Foundry’s 2021 Revenue Growth Overtakes Overall Chip Industry

Article By : Alan Patterson

Gartner reports a 31% increase in chip foundry revenue to $100.2 billion last year, thanks to an 11.5% rise in ASPs for silicon wafers and an 18% jump in unit shipments.

The 31% increase in chip foundry revenue to $100.2 billion led growth in the overall semiconductor industry last year, according to market research firm Gartner. The increase in foundry sales was primarily due to an 11.5% rise in average selling prices for silicon wafers and an 18% jump in unit shipments.

The overall semiconductor industry saw revenues increase by 26% to $595 billion in 2021, according to the Gartner report. Foundries, which are mainly based in Taiwan and South Korea, benefitted from strong demand from fabless chip designers such as AMD and MediaTek.

During 2021, the overall foundry utilization rate exceeded 95%, while demand was especially tight for eight–inch wafers made for power management ICs (PMICs), display drivers, and fingerprint sensors, the report said. The shortages of eight–inch wafers are likely to persist “for a long time” because fab expansions are constrained by a lack of production tools for the smaller wafer size, according to Gartner.

Encouraged by the first long–term agreements and prepayments signed with customers in years, leading foundries doubled capital expenditures to record highs in 2021 and years ahead.

Top five semiconductor foundry providers’ revenue in 2021 (Source: Gartner) (Click image to enlarge)

The world’s largest foundry, Taiwan Semiconductor Manufacturing Company (TSMC), saw its 2021 market share slip by about 3 percentage points to 57% because it raised wafer prices at a slower rate than smaller rivals. In the advanced 7–nm and 5–nm nodes where TSMC had more than 90% of the market, the company’s key customers were Apple, AMD, and MediaTek.

In 2021, TSMC made more than a quarter of the world’s logic chips, based on revenue numbers. Key products for the company were application processors, CPUs, GPUs, and FPGAs made for customers such as Apple, AMD, MediaTek, Nvidia, Qualcomm, and Marvell.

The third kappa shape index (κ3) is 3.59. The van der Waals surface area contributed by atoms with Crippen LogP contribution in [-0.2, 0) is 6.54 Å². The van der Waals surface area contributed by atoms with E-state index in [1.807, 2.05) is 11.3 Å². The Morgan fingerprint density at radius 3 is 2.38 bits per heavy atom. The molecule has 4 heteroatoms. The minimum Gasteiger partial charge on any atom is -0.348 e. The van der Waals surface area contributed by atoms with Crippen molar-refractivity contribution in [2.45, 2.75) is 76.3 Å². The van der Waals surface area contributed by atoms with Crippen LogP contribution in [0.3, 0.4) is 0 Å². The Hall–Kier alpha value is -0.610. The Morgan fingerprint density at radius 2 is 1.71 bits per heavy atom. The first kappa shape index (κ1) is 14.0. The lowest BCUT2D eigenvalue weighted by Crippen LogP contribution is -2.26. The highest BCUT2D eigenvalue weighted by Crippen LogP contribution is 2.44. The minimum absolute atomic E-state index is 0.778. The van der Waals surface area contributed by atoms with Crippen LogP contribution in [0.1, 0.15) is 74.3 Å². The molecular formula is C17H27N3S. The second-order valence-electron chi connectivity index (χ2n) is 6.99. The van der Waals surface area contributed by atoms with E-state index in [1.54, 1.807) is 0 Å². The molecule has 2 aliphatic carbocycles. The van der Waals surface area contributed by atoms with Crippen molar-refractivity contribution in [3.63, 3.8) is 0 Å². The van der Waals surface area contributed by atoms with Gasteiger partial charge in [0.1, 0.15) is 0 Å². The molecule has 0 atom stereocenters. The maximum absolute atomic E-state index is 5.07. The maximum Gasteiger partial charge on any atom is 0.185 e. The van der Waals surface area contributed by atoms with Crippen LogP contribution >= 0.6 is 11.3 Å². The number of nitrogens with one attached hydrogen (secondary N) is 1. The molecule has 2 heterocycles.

In the meantime, Samsung Foundry, Powerchip Semiconductor Manufacturing Corporation, and Shanghai Huahong Grace Semiconductor made market share gains on TSMC with revenues that soared by about 60% in 2021.

Samsung’s key customers Qualcomm, Nvidia, and Tesla counted on the company for production of 8–nm and 14–nm chips. Samsung won new orders from Qualcomm for its Snapdragon 888 line and from Nvidia for its Ampere and GeForce chips. Samsung raised its wafer prices by as much as 20% in late 2021 after TSMC announced smaller price hikes, according to the Gartner report.

Number–three foundry United Microelectronics Corporation (UMC) delivered “optimum performance” on legacy 28–nm and more mature process nodes, according to Gartner. UMC raised its wafer prices by 14% in 2021. The company was the first to develop a 28–nm high–voltage process for AMOLED display drivers, helping to win business from Samsung.

In fourth place, GlobalFoundries specialized in technologies like RF–SOI, SiGe, and FD–SOI as part of a sole source strategy to customers. The company’s 12–inch wafer fabs in Malta and Germany focused on FinFET and FD–SOI, while its older eight–inch fabs in the U.S. and Singapore provided SiGe and BCD technologies. As shortages of chips for carmakers intensified last year, GlobalFoundries formed key partnerships with customers in the automotive business such as Ford, BMW, and Bosch.

Growth of the foundry industry soared during the U.S.–China trade war, which cut off sales of imported chips to Chinese companies such as Huawei. Huawei built up an estimated six months of chip inventories in anticipation of the U.S. ban on chip sales. Another factor was the Covid pandemic, which accelerated the work–from–home trend and investments in data centers by hyperscale companies like Amazon and Google in response to increased online activity.

Top 10 companies’ sales revenue from shipments of foundry wafers to external customers (Source: Gartner) (Click image to enlarge)

This article was originally published on EE Times.

Alan Patterson has worked as an electronics journalist in Asia for most of his career. In addition to EE Times, he has been a reporter and an editor for Bloomberg News and Dow Jones Newswires. He has lived for more than 30 years in Hong Kong and Taipei and has covered tech companies in the greater China region during that time.

 

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